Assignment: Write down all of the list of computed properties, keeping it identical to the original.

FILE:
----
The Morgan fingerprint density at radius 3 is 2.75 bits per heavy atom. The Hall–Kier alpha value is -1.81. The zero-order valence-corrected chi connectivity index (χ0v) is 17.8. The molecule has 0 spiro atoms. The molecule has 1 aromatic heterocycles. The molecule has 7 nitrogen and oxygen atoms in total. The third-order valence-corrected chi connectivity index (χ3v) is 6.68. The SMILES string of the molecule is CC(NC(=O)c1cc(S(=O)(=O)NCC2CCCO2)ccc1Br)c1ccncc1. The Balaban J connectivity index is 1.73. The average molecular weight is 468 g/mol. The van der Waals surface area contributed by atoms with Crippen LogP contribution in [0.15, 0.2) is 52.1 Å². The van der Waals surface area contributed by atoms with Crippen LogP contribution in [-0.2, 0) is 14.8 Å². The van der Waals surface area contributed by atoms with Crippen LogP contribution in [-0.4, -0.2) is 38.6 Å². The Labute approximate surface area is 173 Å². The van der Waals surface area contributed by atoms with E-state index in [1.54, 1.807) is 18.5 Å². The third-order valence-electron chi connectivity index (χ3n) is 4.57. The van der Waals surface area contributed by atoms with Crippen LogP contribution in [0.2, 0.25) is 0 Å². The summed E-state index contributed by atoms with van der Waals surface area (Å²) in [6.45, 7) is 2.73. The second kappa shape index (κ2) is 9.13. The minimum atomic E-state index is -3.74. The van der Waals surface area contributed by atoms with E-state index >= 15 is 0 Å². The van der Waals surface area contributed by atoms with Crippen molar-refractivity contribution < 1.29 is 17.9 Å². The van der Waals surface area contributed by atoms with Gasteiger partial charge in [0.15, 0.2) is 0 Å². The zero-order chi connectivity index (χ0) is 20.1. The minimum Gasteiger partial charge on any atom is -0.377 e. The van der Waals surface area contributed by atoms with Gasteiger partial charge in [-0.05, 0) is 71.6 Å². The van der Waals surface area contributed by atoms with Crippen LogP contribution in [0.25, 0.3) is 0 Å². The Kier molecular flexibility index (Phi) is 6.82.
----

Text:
The Morgan fingerprint density at radius 3 is 2.75 bits per heavy atom. The Hall–Kier alpha value is -1.81. The zero-order valence-corrected chi connectivity index (χ0v) is 17.8. The molecule has 0 spiro atoms. The molecule has 1 aromatic heterocycles. The molecule has 7 nitrogen and oxygen atoms in total. The third-order valence-corrected chi connectivity index (χ3v) is 6.68. The SMILES string of the molecule is CC(NC(=O)c1cc(S(=O)(=O)NCC2CCCO2)ccc1Br)c1ccncc1. The Balaban J connectivity index is 1.73. The average molecular weight is 468 g/mol. The van der Waals surface area contributed by atoms with Crippen LogP contribution in [0.15, 0.2) is 52.1 Å². The van der Waals surface area contributed by atoms with Crippen LogP contribution in [-0.2, 0) is 14.8 Å². The van der Waals surface area contributed by atoms with Crippen LogP contribution in [-0.4, -0.2) is 38.6 Å². The Labute approximate surface area is 173 Å². The van der Waals surface area contributed by atoms with E-state index in [1.54, 1.807) is 18.5 Å². The third-order valence-electron chi connectivity index (χ3n) is 4.57. The van der Waals surface area contributed by atoms with Crippen LogP contribution in [0.2, 0.25) is 0 Å². The summed E-state index contributed by atoms with van der Waals surface area (Å²) in [6.45, 7) is 2.73. The second kappa shape index (κ2) is 9.13. The minimum atomic E-state index is -3.74. The van der Waals surface area contributed by atoms with E-state index >= 15 is 0 Å². The van der Waals surface area contributed by atoms with Crippen molar-refractivity contribution < 1.29 is 17.9 Å². The van der Waals surface area contributed by atoms with Gasteiger partial charge in [0.15, 0.2) is 0 Å². The zero-order chi connectivity index (χ0) is 20.1. The minimum Gasteiger partial charge on any atom is -0.377 e. The van der Waals surface area contributed by atoms with Gasteiger partial charge in [-0.05, 0) is 71.6 Å². The van der Waals surface area contributed by atoms with Crippen LogP contribution in [0.25, 0.3) is 0 Å². The Kier molecular flexibility index (Phi) is 6.82.